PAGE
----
Background: In recent months, Elastic has purchased Prelert and will actively incorporate it into the Elastic stack (and also discontinue the Splunk Anomaly Detective App!). I am trying to understand the theoretical methodology and process framework for their predictive analytics approach to time series anomaly detection so I can be an effective and efficient user of the Prelert tool.
Question: What topics to explore, and what is the general process flow/pipeline? How would one start to learn and understand the building blocks of the big concepts involved. I understand from a few posts online (1,2) a bit about how it works, but want to understand the major process items involved. At a high level, I get that there is some training set that fits a distribution via unsupervised ML, and that distribution is used to assess probability of future events - but need to get into the sequential processing blocks involved (for example, data read step, followed by sending it to a distribution-matching step, then some unsupervised ML step where a distribution is selected/adjusted, etc). I understand specifics may be difficult, so guesses and hypothetical ideas from people with experience in this arena would be great.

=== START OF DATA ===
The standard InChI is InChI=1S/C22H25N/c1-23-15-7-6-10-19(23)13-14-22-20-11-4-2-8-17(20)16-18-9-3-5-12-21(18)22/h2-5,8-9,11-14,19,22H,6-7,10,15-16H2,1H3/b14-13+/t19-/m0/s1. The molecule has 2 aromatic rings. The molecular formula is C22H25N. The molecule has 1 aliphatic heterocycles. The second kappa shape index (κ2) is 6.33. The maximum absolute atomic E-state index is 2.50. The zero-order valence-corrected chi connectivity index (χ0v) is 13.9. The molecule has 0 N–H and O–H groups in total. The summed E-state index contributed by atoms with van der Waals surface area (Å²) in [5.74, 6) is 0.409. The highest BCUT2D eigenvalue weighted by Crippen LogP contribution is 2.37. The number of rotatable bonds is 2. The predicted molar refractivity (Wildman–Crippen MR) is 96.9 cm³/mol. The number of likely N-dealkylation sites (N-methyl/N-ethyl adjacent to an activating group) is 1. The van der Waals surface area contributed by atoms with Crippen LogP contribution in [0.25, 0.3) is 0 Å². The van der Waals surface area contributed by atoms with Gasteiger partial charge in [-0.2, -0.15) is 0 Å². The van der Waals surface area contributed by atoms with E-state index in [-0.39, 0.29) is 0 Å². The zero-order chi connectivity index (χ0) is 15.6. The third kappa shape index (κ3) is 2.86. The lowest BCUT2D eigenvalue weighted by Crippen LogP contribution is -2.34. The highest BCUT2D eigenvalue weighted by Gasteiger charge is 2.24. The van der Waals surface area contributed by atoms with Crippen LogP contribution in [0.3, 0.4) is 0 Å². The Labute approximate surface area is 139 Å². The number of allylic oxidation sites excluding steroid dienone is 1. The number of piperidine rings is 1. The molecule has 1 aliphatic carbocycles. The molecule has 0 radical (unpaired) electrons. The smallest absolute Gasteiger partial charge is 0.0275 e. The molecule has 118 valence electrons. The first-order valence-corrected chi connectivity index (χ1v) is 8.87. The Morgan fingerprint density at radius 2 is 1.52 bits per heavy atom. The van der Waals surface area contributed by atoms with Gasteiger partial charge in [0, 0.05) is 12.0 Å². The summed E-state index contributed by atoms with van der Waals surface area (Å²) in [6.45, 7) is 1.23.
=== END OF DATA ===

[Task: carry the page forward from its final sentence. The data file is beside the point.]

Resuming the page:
Note 1: I am not interested in the Prelert's "secret sauce" and the exact proprietary algorithms that they have developed - this would be unethical and I do not want to recreate their product, I just want to understand how to better use it. I am interested in an explanation of the main concepts implemented at a high level but in more detail than the posts (1,2) I found. Example post of the explanation could be in the form:
- 'distribution is populated via X concept/algorithm and then followed by selection step by Y machine learning concept/algorithm. Possible concepts to study are A,B,C. Key search words for literature searches are Q,W,E. Some references are N,M,L.'
Note 2: I have posted on a related topic before, but perhaps this is an interesting side question for a similar audience.